Democrats who want Illinois to move to a graduated income tax in 2020 will do well to remember that the campaign to persuade voters will turn not on a complex series of tax brackets but on one simple concept: trust.

In that regard, state senators did their movement no favors Wednesday when, along strict party lines, they voted to put a constitutional amendment on the November 2020 ballot, then almost immediately approved a tax schedule for a series of income levels that increases taxes from the schedule Gov. J.B. Pritzker, the proposal's driving force, has been promoting for weeks.

Since even before Pritzker won election last November, opponents to a graduated income tax have decried the change as a grand "bait-and-switch" scheme in which lawmakers will get voters to free them from the yoke of a constitutionally mandated flat tax, then run rampant adjusting a graduated income tax schedule however the mood suits them to meet ever-increasing spending goals.

On Wednesday, senators demonstrated that not only is that a legitimate fear but they're willing to do the switching even before the bait has been taken.

True, the complaint about lawmakers running amok with taxes under a graduated system ignores the fact that they could just as easily run amok with the existing flat tax. And, true, the changes approved Wednesday were not comprehensive; they accounted for only a small fraction of a percentage point in the middle to upper regions of the income scale. But, let's be real, lawmakers have been playing fast and loose with the flat tax since installing a "temporary" increase in 2011, letting it expire in 2014, then hiking it again in 2017, this time to 4.95% and permanently.

And, the hit in the new schedule does push the highest tax burden ever closer to the middle range of income -- requiring single filers earning $350,000 a year to pay the same 7.85% that joint filers earning up to $1 million will pay and single filers earning $750,000 to pay the same 7.99% that $1 million joint-filing earners face and this on all their income, not adjusted according to the rates at each lower tax bracket. Pritzker's plan maxed out the tax rate for all filers at $1 million.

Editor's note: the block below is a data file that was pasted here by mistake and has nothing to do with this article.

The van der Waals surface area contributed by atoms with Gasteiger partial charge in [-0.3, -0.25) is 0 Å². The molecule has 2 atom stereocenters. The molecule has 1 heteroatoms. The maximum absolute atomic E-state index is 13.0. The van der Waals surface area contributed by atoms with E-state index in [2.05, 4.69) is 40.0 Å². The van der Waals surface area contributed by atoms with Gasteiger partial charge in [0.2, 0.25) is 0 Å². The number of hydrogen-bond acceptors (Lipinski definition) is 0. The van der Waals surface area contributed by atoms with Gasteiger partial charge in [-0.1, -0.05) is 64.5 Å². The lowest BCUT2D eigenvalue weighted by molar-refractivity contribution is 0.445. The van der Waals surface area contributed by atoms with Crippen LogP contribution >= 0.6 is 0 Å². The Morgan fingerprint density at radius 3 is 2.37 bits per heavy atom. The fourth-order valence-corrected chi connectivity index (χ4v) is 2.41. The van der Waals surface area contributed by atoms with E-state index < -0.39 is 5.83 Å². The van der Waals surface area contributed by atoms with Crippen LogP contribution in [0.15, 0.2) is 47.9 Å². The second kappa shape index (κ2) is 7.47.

And the broader point, on which opponents seized immediately, is that the rates already are being changed to bring in more revenue, making lawmakers appear all but indifferent to the fears and misgivings of taxpayers.

The Senate actions also added promises of a property tax rate freeze and elimination of the estate tax if the constitutional amendment passes. But, given the circumstances, which do these promises sound more like, an adjustment to achieve tax fairness or a cynical, unreliable bribe? We're guessing not too many Illinoisans, whatever their opinions of a graduated income tax, tilt toward the magnanimity of lawmakers.

The Senate bills now have to go to the House. Assuming they pass muster there, Pritzker has already shown his support. Then, lawmakers will have a year and a half to persuade taxpayers they can be trusted with a new, more flexible process for taxing income.

With a start like this, they're going to have their work cut out for them.